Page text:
Animal Movement Ecology
The main aim within this research theme is to improve the understanding of the mechanisms that shape animal movement strategies at the individual level and subsequent consequences for individuals, populations or ecosystems. Our work focuses mainly on birds in the wild, often with an emphasis on migratory species and flight behaviour. We use complementary techniques such as radar monitoring, global tracking of individuals, data-analytic and mechanistic modelling approaches.
The long-term goal is to understand how individuals adapt their movement strategies to environmental change (abiotic and biotic drivers), what the costs, benefits and constraints of different strategies are, and whether diversity is important for population persistence. In order to understand the complexity of such interactions we integrate knowledge from ecology, physiology, earth science and meteorology. We apply our research to resolve challenges related to human-wildlife interactions in which movement is a key factor (e.g. aviation safety, environmental impact of wind energy, human and domestic animal health, conservation).
Questions we are addressing in our research include:
- How do intrinsic and external factors interact to shape movement patterns at different scales in space and time?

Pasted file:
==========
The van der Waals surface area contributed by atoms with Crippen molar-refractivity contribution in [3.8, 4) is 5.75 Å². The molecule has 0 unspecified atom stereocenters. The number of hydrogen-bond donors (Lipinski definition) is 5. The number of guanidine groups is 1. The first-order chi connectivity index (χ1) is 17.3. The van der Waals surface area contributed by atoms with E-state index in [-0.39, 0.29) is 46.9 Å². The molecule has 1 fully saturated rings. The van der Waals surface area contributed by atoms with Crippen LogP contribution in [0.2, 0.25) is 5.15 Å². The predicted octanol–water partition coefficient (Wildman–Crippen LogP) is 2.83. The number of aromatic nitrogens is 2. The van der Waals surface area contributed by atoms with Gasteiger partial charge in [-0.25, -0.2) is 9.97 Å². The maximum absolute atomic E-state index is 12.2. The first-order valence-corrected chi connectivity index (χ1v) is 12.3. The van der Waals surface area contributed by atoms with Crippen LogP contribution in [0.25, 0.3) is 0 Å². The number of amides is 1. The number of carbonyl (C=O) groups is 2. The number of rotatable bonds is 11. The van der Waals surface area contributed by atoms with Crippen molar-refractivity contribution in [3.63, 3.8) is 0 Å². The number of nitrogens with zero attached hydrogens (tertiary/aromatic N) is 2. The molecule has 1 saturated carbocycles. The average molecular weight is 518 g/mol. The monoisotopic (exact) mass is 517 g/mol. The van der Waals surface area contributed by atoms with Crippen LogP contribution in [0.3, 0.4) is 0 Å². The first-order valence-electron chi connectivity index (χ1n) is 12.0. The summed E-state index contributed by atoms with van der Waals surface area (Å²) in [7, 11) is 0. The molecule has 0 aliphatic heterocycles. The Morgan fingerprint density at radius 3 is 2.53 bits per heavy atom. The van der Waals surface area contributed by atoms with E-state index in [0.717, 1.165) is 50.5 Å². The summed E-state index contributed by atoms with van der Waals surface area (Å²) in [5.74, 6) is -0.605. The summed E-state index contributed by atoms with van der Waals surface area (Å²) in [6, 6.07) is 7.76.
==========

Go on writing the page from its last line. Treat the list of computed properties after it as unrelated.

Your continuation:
- What are the consequences of individual movement strategies?
- How can we apply our understanding of movement strategies to help resolve human-wildlife conflicts and develop scientifically informed policy?
To facilitate research and work at the forefront of movement ecology, development of novel methods for studying animal movement is part of the research agenda. We are developing bio-logging equipment as well as tools to monitor bird migration across Europe using radar and collaborate with partners with complementary expertise.
Some examples of the projects where we have a leading role include:
- UvA Bird Tracking System
- Offshore space use of Lesser Black-backed Gulls (Larus fuscus), funded by Gemini windpark (2017 – 2021)
- Bird Avoidance System, funded by the Ministry of Defence (2016 – 2019)
- COST action ENRAM (European Network for the Radar Surveillance Animal Movement, 2013 - 2017)
- Predicting muskrat movement and population development in support of the control organisation, funded by the Dutch water authorities
- EcoEvoClim, ecological and evolutionary consequences of predator-prey mismatch due to environmental variations associated with climate change
dr. J.Z. (Judy) Shamoun- Baranes
prof. dr. ir. W. (Willem) Bouten
prof. dr. B.A. (Bart) Nolet
dr. ir. E.E. (Emiel) van Loon
Ms L. (Liesbeth) Verlinden MSc
dr. L.E. (Laura) Gangoso de la Colina
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Mr T.K. (Thomas) Lameris MSc
Ms E.L. (Elspeth) Sage MSc
Ms J.M. (Morgan) Brown MSc